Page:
Generating Buzz for Professional Remodelers

NAHBRemodelingMonthTo help promote the benefits of working with a professional remodeler, the National Association of Home Builders (NAHB) has designated the month of May as National Home Remodeling Month.

Websites such as Pinterest or Houzz might make home remodeling projects look like a breeze, but there’s something to be said for bringing in a professional remodeler to get the best results. After all, how many of you remodelers have been called to bail out a homeowner with a botched DIY remodeling project? These sites can also be a good way to showcase you work.

Add this with compelling signs that homeowner demand for remodeling projects is on the rise and it couldn’t be a better time to proactively educate homeowners on the value of a professional remodeler.

An article from BuildingOnline reports strong growth indicators for remodeling in the first quarter of 2013. It’s reported a main contributor to this is that many homeowners now need to address projects that they had postponed for a lengthy amount of time. A recent study by the NAHB shows kitchen and bathroom projects remain the most popular remodeling jobs—both projects were up 17 percent from just a few years ago.

Whether it is the experience a professional can provide or the accurate costs and timeline, homeowners should recognize when it’s necessary to call in the experts and get the job done right the first time.

The NAHB also provides a recap of tools available to help advance your remodeling business. The materials can easily be adapted for use on an ongoing basis.  Remodelers should also research manufacturers for special programs that can help reduce costs on projects.

May might be National Home Remodeling month, but the opportunity to promote the benefits of a professional remodeler is a message that resonates 365 days a year.

Eric Nilsson is Vice President, Corporate Marketing for CertainTeed Corporation

Saint-Gobain’s Expert “Throw Down” at the AIA 2012 Convention and Design Expo

 
 
The excitement for this year’s American Institute of Architects (AIA) Convention and Design Expo is growing for Saint-Gobain and its family of businesses! We will be heading down to the nation’s capital from May 17 – 19 to help architects and designers solve problems they are having on specific projects and introduce them to the expertise within Saint-Gobain.

You might ask yourself—who is Saint-Gobain and what do they have to do with CertainTeed?  Well, Saint-Gobain is CertainTeed’s parent company and also the largest building materials company in the world.

You already know Saint-Gobain, it may not be that obvious though—our roots start in France where 350 years ago, we made the glass that adorns the Hall of Mirrors in Versalles.  Today, we make beer bottles for Budweiser, manufactured the new roof on the Dallas Cowboys stadium and through CertainTeed, manufactured the ceiling tiles in the Denver airport and made the roof that adorns Henry Ford’s home.  This is a mere, and I mean mere glimpse into this massive company, but, also a glimpse into the possibilities.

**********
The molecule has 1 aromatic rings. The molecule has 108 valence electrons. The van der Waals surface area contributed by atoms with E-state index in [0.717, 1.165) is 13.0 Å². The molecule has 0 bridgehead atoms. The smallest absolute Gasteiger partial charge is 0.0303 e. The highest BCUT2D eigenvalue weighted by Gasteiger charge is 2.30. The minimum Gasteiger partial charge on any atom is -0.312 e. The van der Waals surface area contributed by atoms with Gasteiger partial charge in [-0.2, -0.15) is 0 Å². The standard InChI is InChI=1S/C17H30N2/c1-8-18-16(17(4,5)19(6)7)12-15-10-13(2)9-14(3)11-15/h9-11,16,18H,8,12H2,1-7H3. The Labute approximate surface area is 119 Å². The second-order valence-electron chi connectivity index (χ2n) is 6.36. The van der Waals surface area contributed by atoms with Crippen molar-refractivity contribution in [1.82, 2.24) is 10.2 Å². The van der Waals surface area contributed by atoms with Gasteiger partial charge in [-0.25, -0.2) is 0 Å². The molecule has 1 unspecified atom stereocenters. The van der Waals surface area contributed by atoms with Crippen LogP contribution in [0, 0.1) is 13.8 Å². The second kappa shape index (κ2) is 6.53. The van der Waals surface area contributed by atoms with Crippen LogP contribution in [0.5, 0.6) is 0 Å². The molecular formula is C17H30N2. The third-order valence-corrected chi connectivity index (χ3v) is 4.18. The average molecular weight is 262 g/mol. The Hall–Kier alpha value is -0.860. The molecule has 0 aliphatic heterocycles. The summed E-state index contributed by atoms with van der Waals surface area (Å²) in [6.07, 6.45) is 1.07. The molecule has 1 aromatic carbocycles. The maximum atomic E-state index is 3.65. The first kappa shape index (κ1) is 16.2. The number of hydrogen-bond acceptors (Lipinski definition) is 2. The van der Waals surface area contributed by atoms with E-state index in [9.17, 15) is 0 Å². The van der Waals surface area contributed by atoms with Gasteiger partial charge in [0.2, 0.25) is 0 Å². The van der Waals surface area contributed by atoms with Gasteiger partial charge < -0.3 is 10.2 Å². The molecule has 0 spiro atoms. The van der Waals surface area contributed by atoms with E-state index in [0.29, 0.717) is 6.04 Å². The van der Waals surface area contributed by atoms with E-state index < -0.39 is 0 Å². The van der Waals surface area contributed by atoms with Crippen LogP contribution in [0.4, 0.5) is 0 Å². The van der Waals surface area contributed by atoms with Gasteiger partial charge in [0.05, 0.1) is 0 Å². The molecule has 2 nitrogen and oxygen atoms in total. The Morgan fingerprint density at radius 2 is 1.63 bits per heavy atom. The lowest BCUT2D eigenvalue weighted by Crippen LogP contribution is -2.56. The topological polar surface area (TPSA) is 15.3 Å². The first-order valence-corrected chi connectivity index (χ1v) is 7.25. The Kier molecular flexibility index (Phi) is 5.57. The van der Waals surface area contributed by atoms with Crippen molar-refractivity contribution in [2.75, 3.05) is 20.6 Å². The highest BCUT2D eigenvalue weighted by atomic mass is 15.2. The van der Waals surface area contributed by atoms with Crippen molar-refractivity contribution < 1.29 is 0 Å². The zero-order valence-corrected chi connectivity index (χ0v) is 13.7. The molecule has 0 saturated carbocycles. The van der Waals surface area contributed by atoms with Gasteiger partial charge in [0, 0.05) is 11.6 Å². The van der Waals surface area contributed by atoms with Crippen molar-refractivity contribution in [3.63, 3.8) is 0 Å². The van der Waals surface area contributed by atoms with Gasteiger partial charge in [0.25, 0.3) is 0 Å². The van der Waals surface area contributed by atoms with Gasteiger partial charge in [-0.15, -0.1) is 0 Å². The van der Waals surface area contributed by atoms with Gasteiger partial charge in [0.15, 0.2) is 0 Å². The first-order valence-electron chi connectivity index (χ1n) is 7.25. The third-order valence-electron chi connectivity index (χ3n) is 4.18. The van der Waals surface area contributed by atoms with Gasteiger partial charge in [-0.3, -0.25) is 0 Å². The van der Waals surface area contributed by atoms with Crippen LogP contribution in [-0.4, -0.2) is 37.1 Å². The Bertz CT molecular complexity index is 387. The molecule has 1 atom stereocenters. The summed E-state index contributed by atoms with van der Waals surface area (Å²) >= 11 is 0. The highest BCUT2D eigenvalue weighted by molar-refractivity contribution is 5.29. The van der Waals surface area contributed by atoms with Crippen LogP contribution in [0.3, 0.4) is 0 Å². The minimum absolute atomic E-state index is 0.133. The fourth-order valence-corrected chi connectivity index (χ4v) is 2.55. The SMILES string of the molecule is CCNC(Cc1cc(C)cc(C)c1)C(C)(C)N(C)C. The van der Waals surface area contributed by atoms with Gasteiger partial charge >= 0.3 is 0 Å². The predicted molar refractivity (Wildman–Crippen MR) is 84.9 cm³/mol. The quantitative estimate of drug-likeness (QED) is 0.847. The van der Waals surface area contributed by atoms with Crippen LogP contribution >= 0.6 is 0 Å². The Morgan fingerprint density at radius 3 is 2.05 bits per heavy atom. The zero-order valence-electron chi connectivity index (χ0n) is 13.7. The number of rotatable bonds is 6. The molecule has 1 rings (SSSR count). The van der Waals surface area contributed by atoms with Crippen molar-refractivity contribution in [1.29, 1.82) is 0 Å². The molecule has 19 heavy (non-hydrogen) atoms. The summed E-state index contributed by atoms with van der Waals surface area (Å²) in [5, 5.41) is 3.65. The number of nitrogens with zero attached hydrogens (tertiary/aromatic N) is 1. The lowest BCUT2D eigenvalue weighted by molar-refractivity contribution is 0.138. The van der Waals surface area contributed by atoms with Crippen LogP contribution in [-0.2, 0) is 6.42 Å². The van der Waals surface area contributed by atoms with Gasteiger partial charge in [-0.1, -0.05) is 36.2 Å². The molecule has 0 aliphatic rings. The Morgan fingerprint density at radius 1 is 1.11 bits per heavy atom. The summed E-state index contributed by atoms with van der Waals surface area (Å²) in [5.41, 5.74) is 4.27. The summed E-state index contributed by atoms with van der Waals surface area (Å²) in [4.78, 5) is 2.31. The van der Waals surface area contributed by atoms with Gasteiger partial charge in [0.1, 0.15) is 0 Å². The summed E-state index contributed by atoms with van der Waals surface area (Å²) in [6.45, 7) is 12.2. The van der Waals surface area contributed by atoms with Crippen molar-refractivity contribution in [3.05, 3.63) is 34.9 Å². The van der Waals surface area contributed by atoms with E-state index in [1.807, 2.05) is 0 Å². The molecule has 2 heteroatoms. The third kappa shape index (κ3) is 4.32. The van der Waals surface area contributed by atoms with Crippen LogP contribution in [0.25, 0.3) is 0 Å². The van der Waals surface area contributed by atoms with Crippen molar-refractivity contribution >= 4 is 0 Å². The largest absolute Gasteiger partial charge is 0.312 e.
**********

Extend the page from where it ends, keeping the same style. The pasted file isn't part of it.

That’s why Saint-Gobain is bringing all of its businesses to the AIA show this week, and not just to show off products.  Saint-Gobain features the largest and smartest collection of building scientists and technical experts in North America from its trusted North American companies:  CertainTeed, ADFORS, Grenite, Norton, SAGE, Saint-Gobain Glass, Saint-Gobain Solar, Saint-Gobain Performance Plastics and SolarGard to help architects “solve the unsolvable problem.” We urge design professionals to bring your unsolvable problems to our booth and try to stump out experts!

This year, we’re talking moisture, indoor environmental quality, aesthetics, thermal efficiency and solar and our experts are ready to talk.  If you can’t make the show, check us out virtually Trade Show page that will share show updates through Twitter so that non-attendees can feel part of the action.  Through this page you can also ask questions or present unsolvable problems that our experts can tackle. If you submit an unsolvable problem you will be entered into a prize drawing.

During AIA 2012, we will be blogging here about show events and observations from guest bloggers.  Should be fun and entertaining!

Please join the conversation at AIA from your desk by bookmarking the Trade Show page. We want to help you feel part of the AIA Convention and to help solve your design challenges.

Skill and Life Training are Part of the YouthBuild USA Experience

Little did I know that when I accepted the invitation to participate in theYouthBuild USA sponsorship launch in Worcester, Massachusetts that I would actually be put to work! 

My first professional job when I finished college was in Worcester and it was nice to return, especially to take part in an event bringing student skills training and neighborhood rebuilding together.

CertainTeed’s parent company Saint-Gobain recently launched a three-year partnership to support YouthBuild USA projects in Philadelphia, PA; Worcester, MA; Schenectady, NY and Akron, OH. The sponsorship is not just financial but includes product donations, technical expertise and training.

While it is always nice to be part of a check presentation supporting an organization providing valuable service and training to youth, this particular event brought in a new and personally gratifying dimension for me – the opportunity to work along side the teachers and the students from YouthBuild.

I was assigned to a team installing a CertainTeed Evernew® deck and railing on the back portion of the building. Other groups were working on installing CertaWrap™ house wrap and our Weatherboards™ fiber cement siding product.